- Many restaurants that receive one or more stars in the Michelin guide can be expensive and inaccessible for most people.
- Jeju Noodle Bar, a Korean restaurant that specialises in ramyun noodles, is one of the most affordable Michelin-starred restaurants in New York City.
- A full meal at Jeju Noodle Bar could cost less than $US40.
- Insider sat down with Douglas Kim, the chef and owner of Jeju Noodle Bar, to talk about Korean ramyun, receiving a Michelin star, and what it takes to open a restaurant.
- Visit Insider’s homepage for more stories.
Chef Douglas Kim, 41, has helmed the ship at Jeju Noodle Bar since he opened it in September 2017. He started cooking in 1999, and cut his teeth at big-name restaurants including Bouley, Zuma, and Nobu.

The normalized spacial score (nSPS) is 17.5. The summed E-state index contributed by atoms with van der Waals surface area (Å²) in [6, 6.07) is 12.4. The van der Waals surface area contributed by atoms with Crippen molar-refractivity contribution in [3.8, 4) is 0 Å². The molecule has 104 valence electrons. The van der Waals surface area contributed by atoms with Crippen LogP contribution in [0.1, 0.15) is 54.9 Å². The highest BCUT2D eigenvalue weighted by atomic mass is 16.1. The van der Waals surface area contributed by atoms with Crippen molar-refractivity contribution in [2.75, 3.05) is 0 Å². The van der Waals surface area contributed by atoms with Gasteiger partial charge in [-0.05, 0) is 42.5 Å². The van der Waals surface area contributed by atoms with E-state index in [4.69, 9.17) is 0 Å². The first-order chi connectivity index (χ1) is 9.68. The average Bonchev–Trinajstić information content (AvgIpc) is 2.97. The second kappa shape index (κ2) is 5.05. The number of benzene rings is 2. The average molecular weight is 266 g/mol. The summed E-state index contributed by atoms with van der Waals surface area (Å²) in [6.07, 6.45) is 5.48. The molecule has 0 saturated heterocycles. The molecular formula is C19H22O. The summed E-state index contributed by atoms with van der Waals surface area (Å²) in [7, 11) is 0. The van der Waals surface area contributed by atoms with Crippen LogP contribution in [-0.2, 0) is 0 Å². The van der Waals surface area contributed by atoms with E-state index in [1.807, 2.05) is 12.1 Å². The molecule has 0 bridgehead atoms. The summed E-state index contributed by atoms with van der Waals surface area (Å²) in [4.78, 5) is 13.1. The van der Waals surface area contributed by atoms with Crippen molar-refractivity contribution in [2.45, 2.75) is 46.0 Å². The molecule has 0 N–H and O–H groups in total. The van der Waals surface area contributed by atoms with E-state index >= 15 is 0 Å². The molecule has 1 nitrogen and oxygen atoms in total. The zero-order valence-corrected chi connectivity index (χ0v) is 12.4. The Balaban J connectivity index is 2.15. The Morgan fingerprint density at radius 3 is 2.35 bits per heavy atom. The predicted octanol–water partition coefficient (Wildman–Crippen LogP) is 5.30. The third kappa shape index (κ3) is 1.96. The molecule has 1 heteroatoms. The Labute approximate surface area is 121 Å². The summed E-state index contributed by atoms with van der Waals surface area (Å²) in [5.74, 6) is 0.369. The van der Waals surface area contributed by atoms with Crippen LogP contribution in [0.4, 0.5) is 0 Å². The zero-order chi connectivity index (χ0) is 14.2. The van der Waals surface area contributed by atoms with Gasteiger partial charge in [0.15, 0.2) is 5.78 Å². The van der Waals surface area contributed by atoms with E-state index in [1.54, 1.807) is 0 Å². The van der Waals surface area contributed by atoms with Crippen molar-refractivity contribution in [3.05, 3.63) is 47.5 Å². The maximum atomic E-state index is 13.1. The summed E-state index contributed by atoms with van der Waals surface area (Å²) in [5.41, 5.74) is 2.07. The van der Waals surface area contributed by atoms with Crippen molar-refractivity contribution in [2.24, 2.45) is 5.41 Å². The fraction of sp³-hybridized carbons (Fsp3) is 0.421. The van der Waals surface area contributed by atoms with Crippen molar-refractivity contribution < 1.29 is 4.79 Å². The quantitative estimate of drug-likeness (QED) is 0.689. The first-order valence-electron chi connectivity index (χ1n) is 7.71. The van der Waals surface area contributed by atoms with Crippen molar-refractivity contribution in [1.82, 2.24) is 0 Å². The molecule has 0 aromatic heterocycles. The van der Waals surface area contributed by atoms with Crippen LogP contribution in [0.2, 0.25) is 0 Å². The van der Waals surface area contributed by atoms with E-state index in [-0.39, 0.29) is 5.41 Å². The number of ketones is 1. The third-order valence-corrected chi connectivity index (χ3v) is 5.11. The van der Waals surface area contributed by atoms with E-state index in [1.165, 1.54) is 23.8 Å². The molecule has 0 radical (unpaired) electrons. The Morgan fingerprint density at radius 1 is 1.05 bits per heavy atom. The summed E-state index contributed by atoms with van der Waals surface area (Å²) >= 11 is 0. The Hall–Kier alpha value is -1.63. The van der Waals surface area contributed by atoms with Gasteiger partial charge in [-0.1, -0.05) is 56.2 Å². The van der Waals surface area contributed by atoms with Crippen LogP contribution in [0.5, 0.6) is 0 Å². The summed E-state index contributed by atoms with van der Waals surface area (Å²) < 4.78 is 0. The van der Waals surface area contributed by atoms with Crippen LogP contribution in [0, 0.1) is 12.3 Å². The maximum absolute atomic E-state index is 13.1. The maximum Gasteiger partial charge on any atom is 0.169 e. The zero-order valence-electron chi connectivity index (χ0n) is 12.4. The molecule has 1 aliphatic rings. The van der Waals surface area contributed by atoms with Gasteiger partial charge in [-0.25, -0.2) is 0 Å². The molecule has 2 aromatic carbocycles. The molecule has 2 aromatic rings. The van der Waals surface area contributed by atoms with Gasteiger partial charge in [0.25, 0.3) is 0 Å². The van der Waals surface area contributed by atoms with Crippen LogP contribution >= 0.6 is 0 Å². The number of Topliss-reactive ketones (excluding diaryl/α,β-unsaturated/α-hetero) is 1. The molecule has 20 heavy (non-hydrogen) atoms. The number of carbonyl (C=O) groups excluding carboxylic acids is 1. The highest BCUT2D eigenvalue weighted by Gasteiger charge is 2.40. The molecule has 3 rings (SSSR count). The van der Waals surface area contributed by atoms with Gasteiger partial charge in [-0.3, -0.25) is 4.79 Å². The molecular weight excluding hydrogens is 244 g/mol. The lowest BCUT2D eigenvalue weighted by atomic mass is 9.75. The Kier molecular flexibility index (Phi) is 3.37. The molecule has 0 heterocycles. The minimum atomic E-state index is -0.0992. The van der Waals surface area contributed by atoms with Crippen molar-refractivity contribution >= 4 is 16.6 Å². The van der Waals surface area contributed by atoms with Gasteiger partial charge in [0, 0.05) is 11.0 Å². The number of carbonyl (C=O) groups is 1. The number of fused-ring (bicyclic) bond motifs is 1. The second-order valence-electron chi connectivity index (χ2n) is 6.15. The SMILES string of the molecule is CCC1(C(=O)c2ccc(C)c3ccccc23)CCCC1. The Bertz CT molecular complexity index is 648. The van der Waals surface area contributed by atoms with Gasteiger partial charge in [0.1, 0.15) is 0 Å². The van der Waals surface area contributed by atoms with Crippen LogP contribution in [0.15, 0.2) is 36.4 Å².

However, that’s not what Kim wanted to talk about when I sat down with him before dinner service on Halloween – nor did he want to talk about his time in the kitchens at any of the other Michelin-starred restaurants he’s worked at, including Chef’s Table at Brooklyn Fare and Per Se.
Instead, Kim wanted to talk about noodles.
Jeju Noodle Bar is a New York City restaurant located on the corner of Greenwich Avenue and Christopher Street in Manhattan’s West Village.
The restaurant is in the former space of Nighthawks, a restaurant that tipped its hat to the famous Edward Hopper painting by the same name. While the exact location of where the painting is based off is debated, the similarity is undeniable.